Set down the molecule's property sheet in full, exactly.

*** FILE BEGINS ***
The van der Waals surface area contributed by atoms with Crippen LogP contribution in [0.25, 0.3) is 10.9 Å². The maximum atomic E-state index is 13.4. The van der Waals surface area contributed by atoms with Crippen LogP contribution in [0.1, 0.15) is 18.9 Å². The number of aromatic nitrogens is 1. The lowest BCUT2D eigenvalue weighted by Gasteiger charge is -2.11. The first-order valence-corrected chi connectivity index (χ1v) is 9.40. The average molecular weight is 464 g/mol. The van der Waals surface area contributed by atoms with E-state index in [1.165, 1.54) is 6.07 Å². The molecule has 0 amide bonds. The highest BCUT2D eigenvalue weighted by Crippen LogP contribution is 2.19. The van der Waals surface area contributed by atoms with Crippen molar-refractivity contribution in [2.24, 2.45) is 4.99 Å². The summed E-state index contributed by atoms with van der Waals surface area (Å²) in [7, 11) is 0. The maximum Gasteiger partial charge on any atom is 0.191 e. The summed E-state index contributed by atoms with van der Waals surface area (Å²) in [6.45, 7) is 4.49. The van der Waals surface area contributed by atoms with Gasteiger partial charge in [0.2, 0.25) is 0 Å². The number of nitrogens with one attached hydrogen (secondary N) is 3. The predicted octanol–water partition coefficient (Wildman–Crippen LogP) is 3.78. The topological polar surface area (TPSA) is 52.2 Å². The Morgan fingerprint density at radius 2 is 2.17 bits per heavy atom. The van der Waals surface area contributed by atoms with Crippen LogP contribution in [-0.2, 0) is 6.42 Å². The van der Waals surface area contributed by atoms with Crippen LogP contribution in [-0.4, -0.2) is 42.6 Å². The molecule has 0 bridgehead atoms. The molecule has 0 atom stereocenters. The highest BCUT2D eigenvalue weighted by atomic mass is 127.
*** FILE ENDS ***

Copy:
The van der Waals surface area contributed by atoms with Crippen LogP contribution in [0.25, 0.3) is 10.9 Å². The maximum atomic E-state index is 13.4. The van der Waals surface area contributed by atoms with Crippen LogP contribution in [0.1, 0.15) is 18.9 Å². The number of aromatic nitrogens is 1. The lowest BCUT2D eigenvalue weighted by Gasteiger charge is -2.11. The first-order valence-corrected chi connectivity index (χ1v) is 9.40. The average molecular weight is 464 g/mol. The van der Waals surface area contributed by atoms with E-state index in [1.165, 1.54) is 6.07 Å². The molecule has 0 amide bonds. The highest BCUT2D eigenvalue weighted by Crippen LogP contribution is 2.19. The van der Waals surface area contributed by atoms with Crippen molar-refractivity contribution in [2.24, 2.45) is 4.99 Å². The summed E-state index contributed by atoms with van der Waals surface area (Å²) in [7, 11) is 0. The maximum Gasteiger partial charge on any atom is 0.191 e. The summed E-state index contributed by atoms with van der Waals surface area (Å²) in [6.45, 7) is 4.49. The van der Waals surface area contributed by atoms with Gasteiger partial charge in [0.2, 0.25) is 0 Å². The number of nitrogens with one attached hydrogen (secondary N) is 3. The predicted octanol–water partition coefficient (Wildman–Crippen LogP) is 3.78. The topological polar surface area (TPSA) is 52.2 Å². The Morgan fingerprint density at radius 2 is 2.17 bits per heavy atom. The van der Waals surface area contributed by atoms with Crippen LogP contribution in [-0.2, 0) is 6.42 Å². The van der Waals surface area contributed by atoms with Crippen LogP contribution in [-0.4, -0.2) is 42.6 Å². The molecule has 0 bridgehead atoms. The molecule has 0 atom stereocenters. The highest BCUT2D eigenvalue weighted by atomic mass is 127.